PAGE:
June Carnival-dancing Round the Daisy Pole, Near Meadville, P.A.

Special Collections > Keystone Slides
tiff scanned file from original glass slide
Here is a scene of happiness. Fourteen little girls are dancing round the daisy pole. They have streamers of daisies fastened to a pole crowned with daisies. All about them is a field white with daisies. It looks like a Milky Way across a pasture field. Beyond lies the green wood with its inviting shade. All over the world people, and especially little people, have days set apart when they get out of doors just as these little girls are doing here. Long, long years ago the people of England danced round the May Pole. The first day of May was called May Day-a day for nature worship. But in England not only the little people danced round the May Pole, but their elders danced as well. It was at such dances that old ballads were sung. One girl generally was selected as the Queen of the May. If you were to go to Serbia, Roumania, or Bulgaria, where there are so many gypsy children, you would find that they have the same custom. On May Day they make wreaths for their heads and waists, and go from house to house dancing and singing. In Bavaria the people follow a similar custom. You know the daisy here shown. It is the common American daisy, sometimes called the "white weed," but more often known as the oxeye daisy. The black-eyed Susan is the large daisy with the rich yellow petals and the brown center. Some day you should read Burns' poem, "To a Mountain daisy," which begins like this: "Wee, modest, crimson-tipped flow'r." But better still, when May or June comes round, go out to the fields and enjoy the daisies yourself. Keystone ID: 11404 Note: All titles, descriptions, and location coordinates are from the original Keystone Slide documentation as supplied by the Keystone View Company. No text has been edited or changed.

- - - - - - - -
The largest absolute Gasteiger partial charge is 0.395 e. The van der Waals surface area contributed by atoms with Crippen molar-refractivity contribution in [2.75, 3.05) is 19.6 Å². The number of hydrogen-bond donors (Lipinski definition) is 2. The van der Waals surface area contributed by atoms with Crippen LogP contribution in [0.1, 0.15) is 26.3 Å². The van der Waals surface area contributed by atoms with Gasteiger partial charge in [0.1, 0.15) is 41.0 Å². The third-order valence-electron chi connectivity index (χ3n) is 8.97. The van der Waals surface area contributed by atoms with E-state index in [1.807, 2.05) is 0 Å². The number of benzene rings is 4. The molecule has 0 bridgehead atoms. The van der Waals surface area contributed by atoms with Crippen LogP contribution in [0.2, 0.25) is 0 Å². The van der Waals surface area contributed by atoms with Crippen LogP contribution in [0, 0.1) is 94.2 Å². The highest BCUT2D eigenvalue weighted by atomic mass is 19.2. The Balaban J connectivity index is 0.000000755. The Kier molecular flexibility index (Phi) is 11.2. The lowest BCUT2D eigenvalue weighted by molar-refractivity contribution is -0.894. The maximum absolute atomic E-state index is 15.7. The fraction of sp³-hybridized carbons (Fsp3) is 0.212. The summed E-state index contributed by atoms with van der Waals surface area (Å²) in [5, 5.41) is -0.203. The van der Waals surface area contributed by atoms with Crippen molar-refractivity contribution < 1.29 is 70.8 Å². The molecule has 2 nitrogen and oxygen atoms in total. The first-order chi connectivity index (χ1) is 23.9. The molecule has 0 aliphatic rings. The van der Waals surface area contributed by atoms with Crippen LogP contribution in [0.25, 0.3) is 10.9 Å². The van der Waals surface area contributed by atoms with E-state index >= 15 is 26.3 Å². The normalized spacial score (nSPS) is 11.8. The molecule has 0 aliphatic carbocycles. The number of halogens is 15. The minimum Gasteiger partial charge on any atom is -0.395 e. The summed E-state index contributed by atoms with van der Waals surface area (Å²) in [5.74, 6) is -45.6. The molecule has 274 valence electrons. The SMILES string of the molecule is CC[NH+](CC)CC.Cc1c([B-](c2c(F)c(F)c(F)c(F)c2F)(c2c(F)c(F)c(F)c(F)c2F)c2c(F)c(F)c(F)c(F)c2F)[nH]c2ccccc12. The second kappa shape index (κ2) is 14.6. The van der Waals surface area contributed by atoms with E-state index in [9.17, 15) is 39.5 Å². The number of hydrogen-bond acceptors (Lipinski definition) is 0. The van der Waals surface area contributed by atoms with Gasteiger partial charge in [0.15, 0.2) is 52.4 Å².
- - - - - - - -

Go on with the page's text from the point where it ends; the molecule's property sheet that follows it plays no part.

Copyright by the Keystone View Company. The original slides are housed in McConnell Library's Special Collections.